What happens in a household when you have a parent getting SSI and a child under 18 who also gets SSI August 2010 js

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					Question: What happens in a household when you have a parent
getting SSI and a child under 18 who also gets SSI?
The question is about earned income and how it affects the CHILD in terms of parent-to-child
deeming.

Any public income maintenance (PIM) payment and any income used to compute such payment
is excluded from the income of ineligible parents or ineligible spouses for purposes of
deeming. This exclusion applies to the income of an ineligible spouse or parent that is used to
compute a PIM payment regardless of who receives that payment.

SSA figures that if the ineligible parent or spouse has an income low enough to qualify for
means-tested public assistance, then they won't count it against the SSI eligible spouse or child
for the purposes of deeming. Of course, SSA is very specific about which types of payments
they consider to be "public income maintenance" or "public assistance." They are limited to
these things:

PIM payments are those payments made under:

      Title IV-A of the Social Security Act (Aid to Families with Dependent Children
       (AFDC)/Temporary Assistance for Needy Families (TANF) (For AFDC see SI
       00830.400, for TANF see SI 00830.403);
      Title XVI of the Social Security Act (SSI, including federally administered State
       supplements and State administered mandatory supplements);
      The Refugee Act of 1980 (those payments based on need) (SI 00830.645 ff.);
      The Disaster Relief and Emergency Assistance Act
       (SI 00830.620);
      General assistance programs of the Bureau of Indian Affairs ( SI 00830.800);
      State or local government assistance programs based on need (tax credits or refunds
       are not assistance based on need) (SI 00830.175); and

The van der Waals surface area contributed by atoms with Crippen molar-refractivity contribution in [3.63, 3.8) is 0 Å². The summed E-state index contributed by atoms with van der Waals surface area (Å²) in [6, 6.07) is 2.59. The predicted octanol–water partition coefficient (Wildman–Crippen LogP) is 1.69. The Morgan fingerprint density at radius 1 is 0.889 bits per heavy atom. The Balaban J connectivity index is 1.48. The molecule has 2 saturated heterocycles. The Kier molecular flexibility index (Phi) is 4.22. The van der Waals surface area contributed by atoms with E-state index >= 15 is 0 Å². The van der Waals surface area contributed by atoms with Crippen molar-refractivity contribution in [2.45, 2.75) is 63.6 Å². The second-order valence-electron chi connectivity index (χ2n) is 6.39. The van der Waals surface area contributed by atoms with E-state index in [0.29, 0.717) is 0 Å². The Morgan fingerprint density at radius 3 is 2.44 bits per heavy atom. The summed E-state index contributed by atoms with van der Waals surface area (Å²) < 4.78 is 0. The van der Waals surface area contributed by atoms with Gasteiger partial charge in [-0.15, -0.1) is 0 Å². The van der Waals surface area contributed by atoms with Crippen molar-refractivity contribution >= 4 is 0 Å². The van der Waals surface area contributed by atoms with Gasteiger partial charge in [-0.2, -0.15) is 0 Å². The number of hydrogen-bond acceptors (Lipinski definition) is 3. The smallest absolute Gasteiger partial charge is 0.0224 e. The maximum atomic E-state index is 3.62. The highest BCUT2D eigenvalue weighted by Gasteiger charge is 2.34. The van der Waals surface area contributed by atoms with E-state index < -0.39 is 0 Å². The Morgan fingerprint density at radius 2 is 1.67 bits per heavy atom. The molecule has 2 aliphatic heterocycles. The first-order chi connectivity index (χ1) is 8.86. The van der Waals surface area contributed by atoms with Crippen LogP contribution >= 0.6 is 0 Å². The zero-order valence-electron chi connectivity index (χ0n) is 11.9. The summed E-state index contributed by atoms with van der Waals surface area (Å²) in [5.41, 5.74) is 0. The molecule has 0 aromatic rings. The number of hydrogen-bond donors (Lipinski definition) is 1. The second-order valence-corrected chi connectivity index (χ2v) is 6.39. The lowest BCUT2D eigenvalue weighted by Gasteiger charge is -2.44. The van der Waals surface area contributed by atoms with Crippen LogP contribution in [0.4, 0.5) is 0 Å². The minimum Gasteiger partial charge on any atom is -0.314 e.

   Department of Veterans Affairs' programs (those payments based on need) (SI
       00830.300).

In regards to who gets SSI and wants to work, deeming will NOT apply as long as the parent
receives a penny of that SSI check, because this is Public Income Maintenance (PIM). SSA will
not count the parent’s SSI or any income used to calculate the SSI payment against the SSI
eligible child. Parent-to-child deeming will not occur while the parent receives an SSI cash
payment.

When a parent goes to work, his or her wages won't count against the SSI eligible child as long
as s/he remains eligible for SSI cash payments. However, as soon as s/he hits her break-even
point and the SSI payment zeros out, parent-to-child deeming will begin to apply to the SSI
eligible child. Remember that you can determine someone's individual break-even point (BEP)
if you know how much countable earned and unearned income is received. All of the regular
SSI exclusions continue to apply to parental income. For more information on calculating BEPs,

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refer to the briefing paper entitled, “Calculating Break-Even Points” on the VCU-NTC web site
at http://www.vcu-ntc.org/resources/viewContent.cfm/713 .

In conclusion, as long as the parent gets a PIM payment (including SSI), none of that payment
or the income used to calculate that payment will count against the child. As soon as s/he goes
into SSI payment status N01 (non-payment status) deeming will commence. There is a detailed
briefing paper explaining parent-to-child deeming at our website at http://www.vcu-
ntc.org/resources/viewContent.cfm/709 .

These regulations described in this message can be found in the POMS at SI 01320.141
Deeming - Public Income Maintenance Payments, found online at
https://secure.ssa.gov/apps10/poms.nsf/lnx/0501320141!opendocument .




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posted:6/10/2014
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